OEM( Original Equipment Manufacture )

'Original Equipment Manufacturer - OEM'

PCS Global, helps original equipment manufacturer (OEM), to setup India operations, in its traditional definition, we help Principle Company whose goods are used as components in the products in INDIA or another company, which then sells the finished item to users. PCS Global helps firm to used the terms value-added reseller (VAR) for its product lines (because by augmenting or incorporating features or services, it adds value to the original equipment manufacturer; PCS works closely with the OEM, which often customizes designs based on the VAR company's needs and specifications and try to sell them in INDIA.

One of the most basic examples is the relationship between a manufacturer and makers of various parts. Parts manufactured by a wide variety of OEMs. The OEM parts are then sold to an Industry, which then assembles them into a finished products. However, there is a second, newer definition of OEM, typically used in the computer industry. In this case, OEM may refer to the company that buys products and then incorporates or rebrands them into a new product under its own name. For example, Microsoft supplies its Windows software to Dell Technologies, which incorporates it into its personal computers and then sells a complete PC system directly to the public. In the traditional sense of the term, Microsoft is the OEM and Dell the VAR. However, the product guide for the computer is most likely to refer customers to Dell as the OEM.

In other words, OEM can mean the company that sells a component to a VAR; but in some cases, it refers to the VAR acquiring a product from an OEM. If this sounds confusing – it is.


Why Does OEM Have Opposite Meanings?

This somewhat contradictory evolution in the use of the term OEM (which can also be used as an adjective, as in "OEM parts" or even a verb, as a manufacturer saying it plans to OEM a new gizmo) is normally attributed to the computer hardware industry. Some VAR companies such as big brands started to accept branded parts from outside sources in their own products.

PCS Global strongly believe that over time, OEM came to refer to those companies that rebrand or openly use other manufacturers' products for resale. Most of this had to do with which company was responsible for warranties, customer support and other services, but also reflected a subtle shift in the manufacturing dynamics. In one real-life instance, Dell stopped using chips from anonymous makers, and switched to Intel for the computer processors in its computers. Since Intel is a brand name, it brings added value to Dell’s computers. Not only does Dell advertise this prominently ("Intel Inside!"), its marketing materials also suggest that Intel and Dell are equal partners in the processor and computer design – as opposed to Dell just telling Intel how to build the processors, as it did with its old suppliers. All of this makes Dell the OEM, both in the minds of companies supplying the assembled parts and in the public's mind (after all, they think of the finished hardware and software package they buy as "a Dell computer").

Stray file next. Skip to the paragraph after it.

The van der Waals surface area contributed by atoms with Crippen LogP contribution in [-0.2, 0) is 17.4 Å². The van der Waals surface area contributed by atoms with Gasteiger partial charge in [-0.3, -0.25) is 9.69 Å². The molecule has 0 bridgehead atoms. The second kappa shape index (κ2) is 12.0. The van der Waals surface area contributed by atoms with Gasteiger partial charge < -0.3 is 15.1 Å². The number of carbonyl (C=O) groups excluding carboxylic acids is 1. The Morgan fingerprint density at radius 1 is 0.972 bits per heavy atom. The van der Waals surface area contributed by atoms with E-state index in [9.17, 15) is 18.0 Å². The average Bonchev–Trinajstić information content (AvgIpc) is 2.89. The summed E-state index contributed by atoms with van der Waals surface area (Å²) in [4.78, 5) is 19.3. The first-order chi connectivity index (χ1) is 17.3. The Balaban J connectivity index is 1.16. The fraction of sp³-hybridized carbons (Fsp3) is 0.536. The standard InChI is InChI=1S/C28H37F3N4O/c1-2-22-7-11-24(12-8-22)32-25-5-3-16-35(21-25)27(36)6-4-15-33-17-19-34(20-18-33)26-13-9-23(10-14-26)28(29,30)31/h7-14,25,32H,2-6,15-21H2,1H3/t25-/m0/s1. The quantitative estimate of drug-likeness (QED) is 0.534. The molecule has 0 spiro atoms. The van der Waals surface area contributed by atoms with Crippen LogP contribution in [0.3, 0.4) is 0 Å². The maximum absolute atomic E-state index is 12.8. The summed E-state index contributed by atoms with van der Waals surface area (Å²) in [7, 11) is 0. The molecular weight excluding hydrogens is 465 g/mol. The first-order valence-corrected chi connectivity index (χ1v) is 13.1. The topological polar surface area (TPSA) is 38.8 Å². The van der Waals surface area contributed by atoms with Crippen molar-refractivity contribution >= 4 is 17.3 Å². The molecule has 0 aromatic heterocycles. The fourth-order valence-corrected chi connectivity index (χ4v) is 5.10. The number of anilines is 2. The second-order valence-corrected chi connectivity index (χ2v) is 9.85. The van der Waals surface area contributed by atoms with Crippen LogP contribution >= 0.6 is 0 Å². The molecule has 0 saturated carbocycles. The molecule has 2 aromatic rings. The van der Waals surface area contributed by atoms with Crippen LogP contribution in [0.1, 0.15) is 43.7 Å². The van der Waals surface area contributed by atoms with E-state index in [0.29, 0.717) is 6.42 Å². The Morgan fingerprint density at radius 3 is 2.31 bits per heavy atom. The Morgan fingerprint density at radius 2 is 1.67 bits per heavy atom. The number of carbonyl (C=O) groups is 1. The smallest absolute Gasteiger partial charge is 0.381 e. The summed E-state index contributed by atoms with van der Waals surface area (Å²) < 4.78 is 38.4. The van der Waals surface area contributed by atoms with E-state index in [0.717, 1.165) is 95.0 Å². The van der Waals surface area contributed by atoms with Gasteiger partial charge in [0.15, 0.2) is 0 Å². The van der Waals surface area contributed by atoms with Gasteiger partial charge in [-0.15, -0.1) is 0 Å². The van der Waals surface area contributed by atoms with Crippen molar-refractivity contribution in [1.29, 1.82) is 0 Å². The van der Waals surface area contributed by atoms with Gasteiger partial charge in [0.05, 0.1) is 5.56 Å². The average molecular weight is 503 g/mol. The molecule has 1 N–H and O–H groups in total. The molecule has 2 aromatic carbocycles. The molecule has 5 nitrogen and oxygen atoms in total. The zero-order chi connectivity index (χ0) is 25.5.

How OEMs Work

However squishy the definition, the fact remains that VARs and OEMs work together. OEMs make sub-assembly parts to sell to VARs. Although some OEMs do make complete items for a VAR to market, they usually don't play much of direct role in determining the finished product. A common example might be the relationship between an OEM of individual electronic components and a company such as Sony or Samsung that assembles those parts in making its HDTVs. Or a maker of buttons who sells its little fasteners to Ralph Lauren sometimes customized with the letters RL stamped on them. Typically, no one integrated part from an OEM is recognized as playing an especially significant role in the finished product, which goes out under the corporate brand name.

Traditionally, OEMs focused on business-to-business sales, while VARs marketed to the public or other end users( Business to Customers ). However, an increasing number of OEMs are selling their parts or services directly to consumers (which, in a way, makes them a VAR!). For example, people who build their own computers can buy graphics cards or processors directly from Intel or retailers that stock those products. Similarly, if a person wants to do his own car repairs, he can often buy OEM parts directly from the manufacturer or a retailer who stocks those parts.


OEM vs. Aftermarket

OEM is the opposite of aftermarket. OEM refers to something made specifically for the original product, while aftermarket refers to equipment made by another company that a consumer may use as a replacement.

For example, say a person needs to replace his car thermostat, created expressly for his Ford Taurus by ABC Thermostats. He may buy the OEM part – a duplicate of his original ABC thermostat, used in the original manufacturing of the vehicle. Or he may buy an aftermarket part, an alternative made by another company. In other words, if the replacement also comes from ABC company, it is OEM; otherwise it is aftermarket.